Scarlet Letter

2 Nov

As I was reading Scarlet Letter, I was realized that we can’t be perfect and there is no perfect utopia. Why did the Puritan society think that they are a utopia?  But let’s understand the Puritan life and people. Puritans felt that the English Reformation had not gone far enough to get away from Catholics. Puritans adopted a reformed theology. The term puritan was not coined until 1560s. Puritans appeared as a reforming movement during the reign of Elizabeth I.

The Puritans was fundamentally anti-Catholic. Puritans usually migrated to New England as a group (often in families), a pattern different from other colonies where young, single men often came on their own. Puritan men of the generation of the Great Migration (1630–1640) believed that a good Puritan wife did not linger in Britain. Although without property in New England, a wife had some real authority in the family, although hers derived from different sources from her husband’s. Because the laws of God explicitly influenced the earliest laws of the Massachusetts civil code, a husband could not legally command his wife anything contrary to God’s word.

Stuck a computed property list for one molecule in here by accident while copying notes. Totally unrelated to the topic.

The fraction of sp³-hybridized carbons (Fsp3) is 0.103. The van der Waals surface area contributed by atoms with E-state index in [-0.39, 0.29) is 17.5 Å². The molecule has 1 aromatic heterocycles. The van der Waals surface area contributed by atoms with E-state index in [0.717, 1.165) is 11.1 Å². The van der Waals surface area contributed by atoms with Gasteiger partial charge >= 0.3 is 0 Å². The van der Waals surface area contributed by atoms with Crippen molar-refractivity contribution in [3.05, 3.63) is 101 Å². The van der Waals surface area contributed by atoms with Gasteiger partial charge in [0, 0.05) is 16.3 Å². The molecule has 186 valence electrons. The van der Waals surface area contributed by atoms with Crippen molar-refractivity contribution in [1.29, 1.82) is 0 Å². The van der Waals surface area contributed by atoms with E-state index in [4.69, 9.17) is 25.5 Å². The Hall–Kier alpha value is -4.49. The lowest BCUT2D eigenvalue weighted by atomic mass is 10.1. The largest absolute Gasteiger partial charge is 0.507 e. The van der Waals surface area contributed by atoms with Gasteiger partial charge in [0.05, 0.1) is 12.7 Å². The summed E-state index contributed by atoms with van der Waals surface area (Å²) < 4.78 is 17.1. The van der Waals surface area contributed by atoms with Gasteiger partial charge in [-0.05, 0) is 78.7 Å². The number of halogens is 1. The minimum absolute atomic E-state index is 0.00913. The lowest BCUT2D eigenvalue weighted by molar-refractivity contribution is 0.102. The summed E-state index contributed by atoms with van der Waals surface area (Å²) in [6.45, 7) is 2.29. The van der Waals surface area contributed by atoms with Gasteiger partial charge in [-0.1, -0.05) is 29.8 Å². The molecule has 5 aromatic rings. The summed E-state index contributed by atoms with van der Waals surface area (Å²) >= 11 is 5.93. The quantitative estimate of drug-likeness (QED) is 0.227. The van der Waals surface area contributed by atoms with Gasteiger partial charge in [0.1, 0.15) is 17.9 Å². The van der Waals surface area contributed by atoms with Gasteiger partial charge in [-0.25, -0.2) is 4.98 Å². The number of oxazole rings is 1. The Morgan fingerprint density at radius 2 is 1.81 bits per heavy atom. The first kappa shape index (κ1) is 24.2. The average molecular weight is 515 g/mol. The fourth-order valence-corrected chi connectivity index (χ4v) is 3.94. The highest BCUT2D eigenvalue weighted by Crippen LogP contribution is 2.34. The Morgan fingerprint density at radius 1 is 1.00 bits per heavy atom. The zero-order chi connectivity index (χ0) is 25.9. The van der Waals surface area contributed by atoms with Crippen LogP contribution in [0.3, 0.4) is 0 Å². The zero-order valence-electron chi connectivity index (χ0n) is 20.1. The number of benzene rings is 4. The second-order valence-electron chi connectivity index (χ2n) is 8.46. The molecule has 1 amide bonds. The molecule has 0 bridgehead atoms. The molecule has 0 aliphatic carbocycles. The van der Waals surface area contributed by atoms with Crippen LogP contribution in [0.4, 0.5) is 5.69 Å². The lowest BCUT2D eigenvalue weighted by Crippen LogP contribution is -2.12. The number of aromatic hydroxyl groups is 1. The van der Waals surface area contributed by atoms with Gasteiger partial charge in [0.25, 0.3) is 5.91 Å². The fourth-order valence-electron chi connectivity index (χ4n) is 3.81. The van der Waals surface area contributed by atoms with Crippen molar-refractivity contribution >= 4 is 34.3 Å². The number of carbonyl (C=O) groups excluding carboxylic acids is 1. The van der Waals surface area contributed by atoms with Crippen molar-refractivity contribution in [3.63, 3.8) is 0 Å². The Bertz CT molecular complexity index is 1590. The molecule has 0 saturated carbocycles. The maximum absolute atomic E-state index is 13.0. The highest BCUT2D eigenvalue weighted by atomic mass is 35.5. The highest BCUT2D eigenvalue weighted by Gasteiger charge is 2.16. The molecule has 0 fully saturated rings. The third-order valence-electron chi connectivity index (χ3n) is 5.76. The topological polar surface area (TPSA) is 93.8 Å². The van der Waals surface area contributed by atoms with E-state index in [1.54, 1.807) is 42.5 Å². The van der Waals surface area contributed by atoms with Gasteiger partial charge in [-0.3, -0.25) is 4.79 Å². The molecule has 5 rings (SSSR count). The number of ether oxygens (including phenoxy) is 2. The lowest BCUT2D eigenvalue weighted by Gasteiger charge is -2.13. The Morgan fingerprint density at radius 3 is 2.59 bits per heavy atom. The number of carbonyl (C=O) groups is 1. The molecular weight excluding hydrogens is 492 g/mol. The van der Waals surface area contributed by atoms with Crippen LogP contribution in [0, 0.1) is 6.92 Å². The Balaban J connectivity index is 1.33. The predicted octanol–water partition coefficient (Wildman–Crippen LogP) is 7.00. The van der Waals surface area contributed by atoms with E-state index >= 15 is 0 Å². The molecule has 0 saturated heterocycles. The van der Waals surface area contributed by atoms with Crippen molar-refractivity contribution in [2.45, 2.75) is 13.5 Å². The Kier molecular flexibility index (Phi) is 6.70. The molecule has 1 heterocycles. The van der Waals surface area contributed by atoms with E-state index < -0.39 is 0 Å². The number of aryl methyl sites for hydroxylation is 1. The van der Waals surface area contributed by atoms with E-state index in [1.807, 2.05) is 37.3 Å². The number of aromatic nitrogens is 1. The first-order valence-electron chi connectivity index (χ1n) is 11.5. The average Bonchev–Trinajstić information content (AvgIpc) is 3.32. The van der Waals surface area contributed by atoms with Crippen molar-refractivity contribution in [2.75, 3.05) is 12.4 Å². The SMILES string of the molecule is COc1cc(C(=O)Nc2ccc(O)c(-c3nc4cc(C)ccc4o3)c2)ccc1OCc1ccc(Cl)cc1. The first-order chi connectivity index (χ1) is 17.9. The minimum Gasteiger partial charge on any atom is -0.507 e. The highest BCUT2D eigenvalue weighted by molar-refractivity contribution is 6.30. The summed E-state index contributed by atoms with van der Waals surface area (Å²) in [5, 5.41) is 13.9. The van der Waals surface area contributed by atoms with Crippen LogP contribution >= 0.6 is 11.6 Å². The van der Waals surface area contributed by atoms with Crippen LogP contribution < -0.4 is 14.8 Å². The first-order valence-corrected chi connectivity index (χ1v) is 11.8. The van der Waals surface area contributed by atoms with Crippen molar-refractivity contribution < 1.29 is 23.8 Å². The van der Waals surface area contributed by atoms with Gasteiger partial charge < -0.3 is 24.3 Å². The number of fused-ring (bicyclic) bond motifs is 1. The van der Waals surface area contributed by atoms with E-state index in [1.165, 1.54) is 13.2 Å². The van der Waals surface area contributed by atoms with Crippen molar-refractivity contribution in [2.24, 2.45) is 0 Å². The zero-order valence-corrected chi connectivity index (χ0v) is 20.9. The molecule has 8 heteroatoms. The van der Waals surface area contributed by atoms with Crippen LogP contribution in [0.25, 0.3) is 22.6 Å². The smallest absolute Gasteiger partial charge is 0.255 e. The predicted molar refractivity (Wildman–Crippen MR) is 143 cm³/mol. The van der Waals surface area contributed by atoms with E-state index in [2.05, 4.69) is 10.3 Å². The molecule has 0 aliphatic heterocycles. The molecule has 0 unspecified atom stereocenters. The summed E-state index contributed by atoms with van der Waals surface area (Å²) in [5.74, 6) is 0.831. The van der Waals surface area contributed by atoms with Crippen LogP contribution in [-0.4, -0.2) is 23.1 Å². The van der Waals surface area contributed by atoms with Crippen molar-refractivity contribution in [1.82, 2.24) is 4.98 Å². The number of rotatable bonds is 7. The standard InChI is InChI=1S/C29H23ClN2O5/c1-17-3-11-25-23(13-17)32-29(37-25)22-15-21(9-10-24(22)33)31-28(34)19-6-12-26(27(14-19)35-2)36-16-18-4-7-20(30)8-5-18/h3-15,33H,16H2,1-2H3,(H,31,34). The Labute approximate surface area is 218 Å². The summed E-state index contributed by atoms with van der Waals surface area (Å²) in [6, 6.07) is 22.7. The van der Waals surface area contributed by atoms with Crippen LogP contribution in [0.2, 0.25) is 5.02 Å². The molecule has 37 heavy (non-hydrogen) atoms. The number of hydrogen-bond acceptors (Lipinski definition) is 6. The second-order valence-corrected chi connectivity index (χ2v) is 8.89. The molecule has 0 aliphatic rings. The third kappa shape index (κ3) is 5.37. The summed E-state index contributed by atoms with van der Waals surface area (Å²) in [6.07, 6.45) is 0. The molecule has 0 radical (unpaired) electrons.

Puritan marriage choices were influenced by young people’s inclination, by parents, and by the social rank of the persons involved. Upon finding a suitable match, husband and wife in America followed the steps needed to legitimize their marriage, including: 1) a contract, comparable to today’s practice of engagement; 2) the announcement of this contract; 3) execution of the contract at a church; 4) a celebration of the event at the home of the groom and 5) sexual intercourse. Problems with consummation could terminate marriage: if a groom proved impotent, the contract between him and his bride dissolved, an act enforced by the courts.

The courts could also enforce the duty of a husband to support his wife, as English Common Law provided that when a woman married, she gave all her property to her husband and became a feme covert, losing her separate civil identity in his. In so doing, she legally accepted her role as managing her husband’s household, fulfilling her duty of “keep[ing] at home, educating her children, keeping and improving what is got by the industry of man.”